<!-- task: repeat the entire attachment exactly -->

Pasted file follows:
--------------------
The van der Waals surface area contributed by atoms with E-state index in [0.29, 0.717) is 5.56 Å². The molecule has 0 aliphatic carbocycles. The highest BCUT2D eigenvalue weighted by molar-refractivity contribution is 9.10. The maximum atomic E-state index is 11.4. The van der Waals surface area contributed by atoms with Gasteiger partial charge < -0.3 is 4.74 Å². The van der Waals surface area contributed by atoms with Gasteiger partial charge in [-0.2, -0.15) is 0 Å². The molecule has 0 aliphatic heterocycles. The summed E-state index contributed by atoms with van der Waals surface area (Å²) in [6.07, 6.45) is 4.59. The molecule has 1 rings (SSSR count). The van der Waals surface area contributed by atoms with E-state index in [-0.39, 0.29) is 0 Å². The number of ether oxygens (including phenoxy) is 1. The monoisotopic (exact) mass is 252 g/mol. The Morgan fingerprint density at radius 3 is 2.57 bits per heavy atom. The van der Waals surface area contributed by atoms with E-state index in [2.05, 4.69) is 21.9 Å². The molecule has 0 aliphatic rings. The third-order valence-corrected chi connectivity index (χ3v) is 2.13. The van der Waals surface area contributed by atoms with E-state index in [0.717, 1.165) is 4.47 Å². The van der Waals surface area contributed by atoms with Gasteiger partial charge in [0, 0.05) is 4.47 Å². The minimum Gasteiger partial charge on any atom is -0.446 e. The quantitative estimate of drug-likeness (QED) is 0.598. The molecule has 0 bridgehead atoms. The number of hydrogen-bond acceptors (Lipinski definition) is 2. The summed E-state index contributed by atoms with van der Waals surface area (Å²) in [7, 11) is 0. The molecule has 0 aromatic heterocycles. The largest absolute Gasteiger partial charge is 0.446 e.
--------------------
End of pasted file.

The van der Waals surface area contributed by atoms with E-state index in [0.29, 0.717) is 5.56 Å². The molecule has 0 aliphatic carbocycles. The highest BCUT2D eigenvalue weighted by molar-refractivity contribution is 9.10. The maximum atomic E-state index is 11.4. The van der Waals surface area contributed by atoms with Gasteiger partial charge < -0.3 is 4.74 Å². The van der Waals surface area contributed by atoms with Gasteiger partial charge in [-0.2, -0.15) is 0 Å². The molecule has 0 aliphatic heterocycles. The summed E-state index contributed by atoms with van der Waals surface area (Å²) in [6.07, 6.45) is 4.59. The molecule has 1 rings (SSSR count). The van der Waals surface area contributed by atoms with E-state index in [-0.39, 0.29) is 0 Å². The number of ether oxygens (including phenoxy) is 1. The monoisotopic (exact) mass is 252 g/mol. The Morgan fingerprint density at radius 3 is 2.57 bits per heavy atom. The van der Waals surface area contributed by atoms with E-state index in [2.05, 4.69) is 21.9 Å². The molecule has 0 aliphatic rings. The third-order valence-corrected chi connectivity index (χ3v) is 2.13. The van der Waals surface area contributed by atoms with E-state index in [0.717, 1.165) is 4.47 Å². The van der Waals surface area contributed by atoms with Gasteiger partial charge in [0, 0.05) is 4.47 Å². The minimum Gasteiger partial charge on any atom is -0.446 e. The quantitative estimate of drug-likeness (QED) is 0.598. The molecule has 0 bridgehead atoms. The number of hydrogen-bond acceptors (Lipinski definition) is 2. The summed E-state index contributed by atoms with van der Waals surface area (Å²) in [7, 11) is 0. The molecule has 0 aromatic heterocycles. The largest absolute Gasteiger partial charge is 0.446 e.